Zack Snyder’s “Batman v Superman” is a prequel to “Justice League,” a spiritual reboot for his version of Ben Affleck’s love child iteration of Batman, and just one big amalgam of “Watchmen” and “The Dark Knight Rises” in one big messy unpleasant plate. Basically, Superman is Doctor Manhattan and Ozymandias, while Batman is Rorschach and Nite Owl. Snyder doesn’t really have to pull much footwork with his clashing of the titans, as he just instills a lot of the same themes and ideas from Alan Moore’s graphic novel, while spending the duration of the movie riffing on Moore’s work, along with Frank Miller, Alex Ross and everyone else he can. This results in a tonally uneven, and virtually fun free movie that has no respect for the Superman lore and an obsession with Batman’s, and it’s apparent from minute one. Did we really have to see Batman’s origin again?
The narrative literally doesn’t start until forty minutes in to the movie, where a new obnoxious kind of Lex Luthor seeks to take both icons and make them destroy one another. Jessie Eisenberg’s iteration of Luthor is like nails on a chalkboard, as he is also an amalgam, but of The Riddler, the Mad Hatter, and Howard Hughes. It becomes gradually more and more far fetched to beiieve he could get the leg up on these two massive heroes. But then again he is apparently the man who discovers the rest of the Justice League, keeps their profiles on a digital format, and even goes so far as to name them. This makes Lex Luthor DC’s Nick Fury, I’m assuming? It’s very disheartening that Zack Snyder is the man DC has entrusted to handle their DC Cinematic Universe. This is a man who clearly hates Superman (The photographer executed in the first twenty minutes? That was Jimmy Olsen), completely misunderstands him, and makes both the assembly of the Justice League and the battle against Superman a journey from Batman’s point of view.
And even with Snyder depicting Superman as an oafish bull in a china shop, not even Batman comes off very well in this new reboot of the character. Hey, Christian Bale’s Batman may not have been Sherlock Holmes, but he didn’t have to have someone from the future come to him in a dream and say “Hey, you know, you’re uh, making all the wrong moves. Let me connect the dots for you.” Meanwhile, Superman is so dumb and clumsy he has to be scolded by Lois Lane like a doting mother for saving her from terrorists. “Thanks for saving me, I really appreciate it, but try not to wreck so much shit and murder people next time, okay, honey? Now come give mama a kiss.” This is a Superman so infinitely moronic, he literally makes Batman crash during a pursuit to stop criminals from taking a hunk of Kryptonite he may or may not know about (Is it ever confirmed?), if only to let him know “I’m not the power mad maniac you think I am. By the way, stop what you’re doing, or I’ll murder you with my eye beams.” To which Batman replies, “I’m not the murderous vigilante you think I am. Oh and I’m going to make you bleed and kill you.” And there’s Wonder Woman who is in the movie because she wants a picture.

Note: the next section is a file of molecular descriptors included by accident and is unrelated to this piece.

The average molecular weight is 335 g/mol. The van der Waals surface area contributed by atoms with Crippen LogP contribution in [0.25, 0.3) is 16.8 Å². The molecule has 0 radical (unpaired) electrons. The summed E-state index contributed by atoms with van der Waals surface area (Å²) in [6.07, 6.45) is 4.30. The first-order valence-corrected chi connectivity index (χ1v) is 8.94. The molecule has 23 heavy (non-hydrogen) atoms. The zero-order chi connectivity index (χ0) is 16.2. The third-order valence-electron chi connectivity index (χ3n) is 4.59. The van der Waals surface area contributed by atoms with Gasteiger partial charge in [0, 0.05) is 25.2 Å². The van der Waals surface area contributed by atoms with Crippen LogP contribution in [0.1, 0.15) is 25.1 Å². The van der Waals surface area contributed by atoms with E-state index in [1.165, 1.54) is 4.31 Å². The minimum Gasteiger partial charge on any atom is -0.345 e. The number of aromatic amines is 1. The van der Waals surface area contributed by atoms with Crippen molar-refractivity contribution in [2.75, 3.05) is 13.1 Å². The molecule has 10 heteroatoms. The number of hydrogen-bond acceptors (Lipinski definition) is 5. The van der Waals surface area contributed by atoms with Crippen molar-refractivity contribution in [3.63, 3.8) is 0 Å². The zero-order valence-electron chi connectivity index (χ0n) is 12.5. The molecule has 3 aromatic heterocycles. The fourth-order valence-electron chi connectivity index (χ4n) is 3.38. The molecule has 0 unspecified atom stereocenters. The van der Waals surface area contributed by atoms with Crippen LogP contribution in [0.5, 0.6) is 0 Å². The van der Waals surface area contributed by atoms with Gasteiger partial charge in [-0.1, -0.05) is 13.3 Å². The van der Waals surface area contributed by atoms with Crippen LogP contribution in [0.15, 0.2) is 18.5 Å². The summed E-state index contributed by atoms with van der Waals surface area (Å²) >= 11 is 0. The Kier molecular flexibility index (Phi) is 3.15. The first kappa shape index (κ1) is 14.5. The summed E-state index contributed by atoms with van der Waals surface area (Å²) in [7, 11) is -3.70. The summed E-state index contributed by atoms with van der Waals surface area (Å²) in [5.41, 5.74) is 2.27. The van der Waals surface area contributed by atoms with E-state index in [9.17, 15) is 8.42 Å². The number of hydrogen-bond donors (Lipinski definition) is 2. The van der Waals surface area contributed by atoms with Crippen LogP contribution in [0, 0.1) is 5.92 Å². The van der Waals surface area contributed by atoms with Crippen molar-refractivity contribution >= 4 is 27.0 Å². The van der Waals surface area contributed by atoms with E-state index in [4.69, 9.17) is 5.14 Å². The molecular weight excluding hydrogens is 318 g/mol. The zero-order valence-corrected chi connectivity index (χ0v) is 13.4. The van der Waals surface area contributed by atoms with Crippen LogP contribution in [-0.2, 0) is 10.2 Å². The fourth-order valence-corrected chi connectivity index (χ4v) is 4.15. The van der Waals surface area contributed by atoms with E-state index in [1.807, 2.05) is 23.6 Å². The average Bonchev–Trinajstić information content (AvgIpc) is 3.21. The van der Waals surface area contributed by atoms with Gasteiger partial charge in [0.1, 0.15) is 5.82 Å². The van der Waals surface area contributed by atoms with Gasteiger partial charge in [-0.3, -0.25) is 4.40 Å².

In “Batman v Superman,” Batman and Superman are pawns in the deadly game being played by Lex Luthor, who wants to murder both heroes by making them murder one another. He does this by playing on the mass hysteria enacted by Zod’s invasion and staging a series of catastrophes that seem like the work of Superman. Through this, Bruce Wayne is the unwitting player who, rather than second guess Lex as normal Batman would, deduces Superman is a bad god-like being who has to stop him once and for all. Meanwhile, Lex uncovers Kryptonian technology which he hopes will help him engineer the utimate weapon that can murder both heroes, and perhaps help him rule without obstacle. So why does he posit both characters to hate one another when he could simply just have spent his time in the shadows building the weapon he ultimately unleashes? Your guess is just as good as my own. Meanwhile, Batman begins garnering a ton of nightmarish visions that will, let’s face it, make the impending “Justice League” movie about him and his quest to save the world and begins picturing an apocalyptic wasteland, an evil version of Superman, and some kind of desert wasteland because apocalypse and stuff?
So rather than Batman meeting Superman and going over certain ideas, and plans, and coming to reach a common ground, he decides Superman has to die because he might just be a weapon waiting in the wings, posing as a false God. There’s just so much rambling incoherent logic to “Batman v Superman,” that the screenwriters can never seem to decide one reason is enough to set off the film’s narrative, so they throw about three or more at the screen to see what can ultimately stick and allow for a doorway in to the “Justice League” film. Zack Snyder has never been a subtle storyteller, as every element in “Batman v Superman” is so on the nose and clubbed over our heads time and time again. Even as a fan of the concept, and a lifelong fanatic of Superman, “Batman v Superman” is just such a tedious and plodding shipwreck that crams in so much in under three hours and never sticks the landing gracefully. With the chore “Batman v Superman” inevitably becomes, I have little faith the actual “Justice League” film will be any better.